The term variability is used in two contexts. The first one relates to the variability in movement performance. It is also called trial-to-trial variability. When used in such context, the term variability means that movements belonging to the same class of action are never performed identically. There are differences between trials due to inherent motor noise, i.e., trial-to-trial variability in the execution of the movement (Dhawale et al., 2017). This issue is specifically exploited by neuroscientists as the trial-to-trial variability is considered an undesirable consequence of a noise in the motor system. This noise is related to the amount of force produced, i.e., the noise increases as the amount of force increases (Schmidt et al., 1979). The relationship between noise in the motor system and amount of force produced is linear (Schmidt et al., 1978). Trial-to-trial variability or variability in motor performance decreases while practice progresses (Deutsch and Newell, 2004), but it is never eliminated (Cohen and Sternad, 2009). The term variability used in such context is not related to the practice condition itself. The variability in performance is usually tested in very stable, predictable, and in as similar as possible (constant) trial-to-trial conditions (Cohen and Sternad, 2009). The theories explaining variability in performance are usually dynamical system theories, e.g., Bernstein's (1967, 1982), ecological (Gibson and Gibson, 1955; Gibson and Pick, 2000; Gibson, 2014), or Newell's dynamical systems theories (Newell, 1985, 1991).
The second context term “variability” is used in in motor learning is variability of practice or variable practice conditions. Again, the meaning of this term may vary depending on the context. Originally, it was one of the consequences or ideas drawn from the Schmidt' schema theory (Schmidt, 1975, 2003; Van Rossum, 1990; Sherwood and Lee, 2003). Variability of practice was used to explain the motor learning process. Motor learning was a function of variability in practice (Boyce et al., 2006). The term variability is also used when discussing practice scheduling or order of practice. The term variability in such context means random practice and it relates to the contextual interference phenomenon (Battig, 1966, 1972; Shea and Morgan, 1979). Although it makes sense to talk about variability of practice in random conditions (in high contextual interference), it may confuse people whether high contextual interference is the same as variable practice. Moreover, some authors use them interchangeably. The possible demarcations between these terms are shown in Figure 1.
Figure 1. The context the “variability of performance” or “variability of practice” terms can be used.
The variability of practice was one of the key elements of Schmidt's schema theory. Dynamic theories were able to explain variability of practice benefits and disadvantages too, however, they were much better in explaining variability in performance as a consequence of the three learning stages recognized in Bernstein's theory, i.e., freezing, freeing, and exploiting (Huys et al., 2004).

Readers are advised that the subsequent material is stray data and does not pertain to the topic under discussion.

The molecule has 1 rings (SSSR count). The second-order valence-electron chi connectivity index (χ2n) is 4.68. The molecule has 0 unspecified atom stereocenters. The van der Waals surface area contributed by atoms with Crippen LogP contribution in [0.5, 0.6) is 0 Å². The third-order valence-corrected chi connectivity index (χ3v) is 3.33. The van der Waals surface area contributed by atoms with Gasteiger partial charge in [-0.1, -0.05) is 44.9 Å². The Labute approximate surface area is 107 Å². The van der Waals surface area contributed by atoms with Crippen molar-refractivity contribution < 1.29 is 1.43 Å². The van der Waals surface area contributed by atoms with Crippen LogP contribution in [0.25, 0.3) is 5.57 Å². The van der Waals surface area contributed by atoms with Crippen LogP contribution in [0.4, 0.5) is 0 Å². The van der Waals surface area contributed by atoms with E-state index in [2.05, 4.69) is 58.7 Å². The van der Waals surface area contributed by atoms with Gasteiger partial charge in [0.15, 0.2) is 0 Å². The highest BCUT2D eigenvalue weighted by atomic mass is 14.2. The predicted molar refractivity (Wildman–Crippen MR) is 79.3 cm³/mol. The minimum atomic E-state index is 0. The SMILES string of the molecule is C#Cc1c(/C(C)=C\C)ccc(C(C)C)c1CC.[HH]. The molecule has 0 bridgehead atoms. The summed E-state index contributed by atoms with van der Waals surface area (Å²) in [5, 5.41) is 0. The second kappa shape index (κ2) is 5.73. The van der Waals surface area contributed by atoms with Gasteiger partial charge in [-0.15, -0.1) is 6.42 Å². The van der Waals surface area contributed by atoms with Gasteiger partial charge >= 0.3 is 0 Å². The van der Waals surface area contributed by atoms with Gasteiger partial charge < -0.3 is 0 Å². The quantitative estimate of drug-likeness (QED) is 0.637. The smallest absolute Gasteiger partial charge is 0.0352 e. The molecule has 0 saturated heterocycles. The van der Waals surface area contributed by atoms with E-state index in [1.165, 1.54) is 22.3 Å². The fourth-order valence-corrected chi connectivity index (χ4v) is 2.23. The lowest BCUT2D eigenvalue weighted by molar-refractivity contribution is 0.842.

Richard A. Schmidt developed his theory around two major assumptions (Schmidt, 1975, 1985, 2003). Firstly, he assumed that there is a motor program stored in memory. It is called Generalized Motor Program (GMP) and it is responsible for producing movements which belong to the same class (or category) of movements (Schmidt et al., 2018). GMP is described by the amount of force and spatial and temporal patterns of movement. It is specified by invariant features, i.e., patterns that are completely fixed from movement to movement, namely, relative force, relative timing, and order of sequences (Schmidt, 1985; Schmidt et al., 2018). There are also patterns of action that can be easily changed to control the force, sequencing and timing of movement. These are called parameters. By manipulating the parameters, an individual can adjust movement to a given situation. The relationship between parameters and outcomes is called recall schema (Sherwood and Lee, 2003; Boyce et al., 2006). Schmidt's theory assumed that individuals acquire motor skills by developing schemata. As the learning progresses, one knows more relationships between parameter assignment and an outcome, and, as a result, the schema is better established. And vice versa, the better is the schema developed, the more efficiently an individual can behave in a new situation. In other words, variable practice, i.e., learning relationships between parameters and outcomes, should enhance learning (Boyce et al., 2006). Moreover, individuals who practice more relationships should be better prepared for a novel situation. The simplest way of making individuals learn more relationships between parameters and outcomes is to make them assign different parameters to achieve the same or different goal. This type of practice is called “variable practice” as opposed to “constant practice,” i.e., practicing only one relationship between a set of parameters and one outcome. Sue Moxley termed this implication of the schema theory “the variability of practice hypothesis” (Moxley, 1979).